Daryl Turner

The new police union president talks about stalled contract negotiations, James Chasse and public trust.

Officer Daryl Turner took office July 23 as president of the Portland Police Association at a crucial time for the powerful, 900-member union.

Last November's protest rally by cops in front of City Hall, three fatal police shootings this year of mentally ill men, and the ouster of union president Scott Westerman in April over twin road-rage incidents have all eroded public trust.

The situation has calmed since Mayor Sam Adams took control of the Police Bureau in May and appointed Mike Reese as chief. Much of that continued peace will now depend on Turner. The 19-year bureau veteran's first job will be restarting contract negotiations with the city, which have been stalled since March while the union fights the city's efforts to make those talks public.

We spoke with Turner about that issue, the bureau's new leadership and whether his status as the union's first black president will help cops regain lost trust with African-Americans.

WW: You grew up in Newark during the 1967 riots?

Daryl Turner: I was about 8. I remember exactly what people said—the cops beat up this [black] taxicab driver. I remember that pretty vividly. We just didn't know what to expect. There were National Guard trucks going up and down the street, and there was a curfew. We had to sleep in the bathtub [for protection].

Now that Portland's City Council formally approved the Chasse settlement last month, is it time to put debate over that incident behind us?

Any time you have a tragedy like that, it's hard to talk about moving on. I will say we learned a lot. And I hope [the public] learned the police respond to a huge amount of variety of calls every day. Most of those deal with people with mental-health issues. And the fact that we deal with hundreds of thousands of calls a year, and we had this one-time tragedy happen—hopefully nothing like this will ever happen again.

A one-time tragedy? What about Keaton Otis and Aaron Campbell?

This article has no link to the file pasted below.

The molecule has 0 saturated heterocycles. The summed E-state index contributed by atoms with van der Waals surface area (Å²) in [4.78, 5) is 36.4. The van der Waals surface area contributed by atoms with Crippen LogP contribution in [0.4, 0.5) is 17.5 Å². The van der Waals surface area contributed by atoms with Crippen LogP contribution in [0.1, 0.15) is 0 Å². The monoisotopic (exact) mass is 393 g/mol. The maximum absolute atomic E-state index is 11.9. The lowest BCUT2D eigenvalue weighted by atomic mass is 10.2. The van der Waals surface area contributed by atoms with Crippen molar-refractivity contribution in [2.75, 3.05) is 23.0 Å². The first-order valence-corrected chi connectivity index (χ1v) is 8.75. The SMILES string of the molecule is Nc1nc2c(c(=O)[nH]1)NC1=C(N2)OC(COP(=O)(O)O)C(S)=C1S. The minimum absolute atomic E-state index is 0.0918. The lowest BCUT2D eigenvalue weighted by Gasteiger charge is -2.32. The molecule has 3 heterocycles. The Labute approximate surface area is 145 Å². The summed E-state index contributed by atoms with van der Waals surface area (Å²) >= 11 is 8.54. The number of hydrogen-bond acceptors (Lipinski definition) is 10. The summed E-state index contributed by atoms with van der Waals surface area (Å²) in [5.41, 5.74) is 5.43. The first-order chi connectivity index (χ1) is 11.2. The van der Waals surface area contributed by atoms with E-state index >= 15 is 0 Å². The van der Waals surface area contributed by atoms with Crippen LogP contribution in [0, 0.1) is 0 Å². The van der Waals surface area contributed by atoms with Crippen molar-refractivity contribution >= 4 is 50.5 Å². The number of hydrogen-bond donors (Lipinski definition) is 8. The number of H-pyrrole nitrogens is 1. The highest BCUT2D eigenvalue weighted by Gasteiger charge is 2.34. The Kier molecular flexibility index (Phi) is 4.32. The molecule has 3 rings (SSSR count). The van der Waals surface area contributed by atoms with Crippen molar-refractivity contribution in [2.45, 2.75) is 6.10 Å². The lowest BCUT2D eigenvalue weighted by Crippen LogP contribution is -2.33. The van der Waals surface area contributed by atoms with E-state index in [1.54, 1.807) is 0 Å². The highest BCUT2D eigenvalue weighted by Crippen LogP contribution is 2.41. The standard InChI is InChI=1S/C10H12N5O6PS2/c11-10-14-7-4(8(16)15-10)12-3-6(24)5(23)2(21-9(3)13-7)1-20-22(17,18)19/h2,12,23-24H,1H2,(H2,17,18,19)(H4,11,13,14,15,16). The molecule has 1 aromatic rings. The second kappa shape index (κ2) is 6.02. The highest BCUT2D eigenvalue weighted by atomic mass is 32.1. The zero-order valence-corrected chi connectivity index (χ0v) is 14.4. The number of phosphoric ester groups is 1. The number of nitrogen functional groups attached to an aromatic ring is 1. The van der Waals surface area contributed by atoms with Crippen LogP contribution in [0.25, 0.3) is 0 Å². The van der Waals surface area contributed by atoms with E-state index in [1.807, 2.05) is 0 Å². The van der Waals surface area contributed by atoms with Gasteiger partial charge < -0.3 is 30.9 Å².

Keaton Otis, obviously he had mental health issues, too. I'm not going to speak on Aaron Campbell since we don't have all the information in yet. But even his parents said he had mental-health issues and that they were getting worse in the past year or so.

Why is the union resisting making contract negotiations public?

It's a negotiation between the Portland Police Association and the City of Portland. And for people to be able to sit in, there need to be set guidelines. If we can't agree on those guidelines, then we can't go forward: guidelines on the number of people that would be allowed in, guidelines on how close the public can actually be to the negotiation. Obviously, we don't want people looking over our shoulders at what we're writing down and what we're typing on our computers.

In the union newsletter earlier this year, you compared Commissioner Randy Leonard's efforts to increase police oversight to the Gestapo. Really?

Obviously, I didn't mean it literally. I don't think there are really Gestapo stormtroopers coming into the room to torture people. I just think what they were trying to do was overboard.

Were you at the march on City Hall?

I was working that day. [Otherwise] I would have been there.

Do you still think it was a good idea?

Just like anybody else, like the ironworkers, like Copwatch, police should be able to express themselves. Even though we're here to protect and serve the public, people also have to understand that we need to be out there to protect ourselves and to take care of ourselves. Some of the people who were really upset about it were the same people who [protest] all the time.

What do you think of Mayor Adams so far as police commissioner?

He had a positive start. The press conference he and Chief Reese did after the Keaton Otis shooting I think was more positive than we've had in a long time. There are times we won't agree. But it will always be respectful.

What's the one thing you'd say to Portlanders who don't trust the police?

We want the community to have confidence in us. Just give us an opportunity to prove that we do good work every day, because we do. And a lot of people do trust us—it's not any one group, but it's just a segment of the community that has that hesitation about calling the police.

Is having a black union president going to help build that trust with African-Americans?

I think it's a disadvantage more than an advantage. There's always been a stigma about cops of color, whether they be African-American, Hispanic or Asian. There's a stigma of trust [among minorities toward police], and you have to earn that trust.

WWeek 2015

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